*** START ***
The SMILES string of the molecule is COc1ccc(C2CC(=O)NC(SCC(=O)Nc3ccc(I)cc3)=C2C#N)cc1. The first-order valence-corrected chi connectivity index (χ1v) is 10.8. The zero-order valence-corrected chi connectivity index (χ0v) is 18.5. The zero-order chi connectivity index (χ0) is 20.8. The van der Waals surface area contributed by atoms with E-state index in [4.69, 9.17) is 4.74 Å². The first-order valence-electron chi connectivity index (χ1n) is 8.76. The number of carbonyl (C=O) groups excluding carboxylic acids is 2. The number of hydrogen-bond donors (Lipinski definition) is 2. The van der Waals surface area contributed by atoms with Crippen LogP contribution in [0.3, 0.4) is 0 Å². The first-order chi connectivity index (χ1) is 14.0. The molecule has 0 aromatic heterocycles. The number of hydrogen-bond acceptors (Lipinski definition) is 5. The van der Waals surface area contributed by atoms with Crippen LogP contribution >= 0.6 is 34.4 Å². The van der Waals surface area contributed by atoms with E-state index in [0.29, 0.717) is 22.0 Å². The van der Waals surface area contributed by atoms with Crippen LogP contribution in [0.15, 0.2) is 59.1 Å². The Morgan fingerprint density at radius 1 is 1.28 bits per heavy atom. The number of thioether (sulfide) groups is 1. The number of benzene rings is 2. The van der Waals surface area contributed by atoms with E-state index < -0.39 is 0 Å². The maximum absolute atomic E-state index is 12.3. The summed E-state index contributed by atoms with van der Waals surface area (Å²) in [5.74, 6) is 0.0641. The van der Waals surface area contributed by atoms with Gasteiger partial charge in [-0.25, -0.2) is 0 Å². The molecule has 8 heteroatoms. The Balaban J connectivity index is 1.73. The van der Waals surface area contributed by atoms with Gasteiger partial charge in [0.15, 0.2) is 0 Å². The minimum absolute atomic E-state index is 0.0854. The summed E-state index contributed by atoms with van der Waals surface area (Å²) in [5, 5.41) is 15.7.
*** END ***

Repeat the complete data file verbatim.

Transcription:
The SMILES string of the molecule is COc1ccc(C2CC(=O)NC(SCC(=O)Nc3ccc(I)cc3)=C2C#N)cc1. The first-order valence-corrected chi connectivity index (χ1v) is 10.8. The zero-order valence-corrected chi connectivity index (χ0v) is 18.5. The zero-order chi connectivity index (χ0) is 20.8. The van der Waals surface area contributed by atoms with E-state index in [4.69, 9.17) is 4.74 Å². The first-order valence-electron chi connectivity index (χ1n) is 8.76. The number of carbonyl (C=O) groups excluding carboxylic acids is 2. The number of hydrogen-bond donors (Lipinski definition) is 2. The van der Waals surface area contributed by atoms with Crippen LogP contribution in [0.3, 0.4) is 0 Å². The first-order chi connectivity index (χ1) is 14.0. The molecule has 0 aromatic heterocycles. The number of hydrogen-bond acceptors (Lipinski definition) is 5. The van der Waals surface area contributed by atoms with Crippen LogP contribution >= 0.6 is 34.4 Å². The van der Waals surface area contributed by atoms with E-state index in [0.29, 0.717) is 22.0 Å². The van der Waals surface area contributed by atoms with Crippen LogP contribution in [0.15, 0.2) is 59.1 Å². The Morgan fingerprint density at radius 1 is 1.28 bits per heavy atom. The number of thioether (sulfide) groups is 1. The number of benzene rings is 2. The van der Waals surface area contributed by atoms with E-state index < -0.39 is 0 Å². The maximum absolute atomic E-state index is 12.3. The summed E-state index contributed by atoms with van der Waals surface area (Å²) in [5.74, 6) is 0.0641. The van der Waals surface area contributed by atoms with Gasteiger partial charge in [-0.25, -0.2) is 0 Å². The molecule has 8 heteroatoms. The Balaban J connectivity index is 1.73. The van der Waals surface area contributed by atoms with Gasteiger partial charge in [0.15, 0.2) is 0 Å². The minimum absolute atomic E-state index is 0.0854. The summed E-state index contributed by atoms with van der Waals surface area (Å²) in [5, 5.41) is 15.7.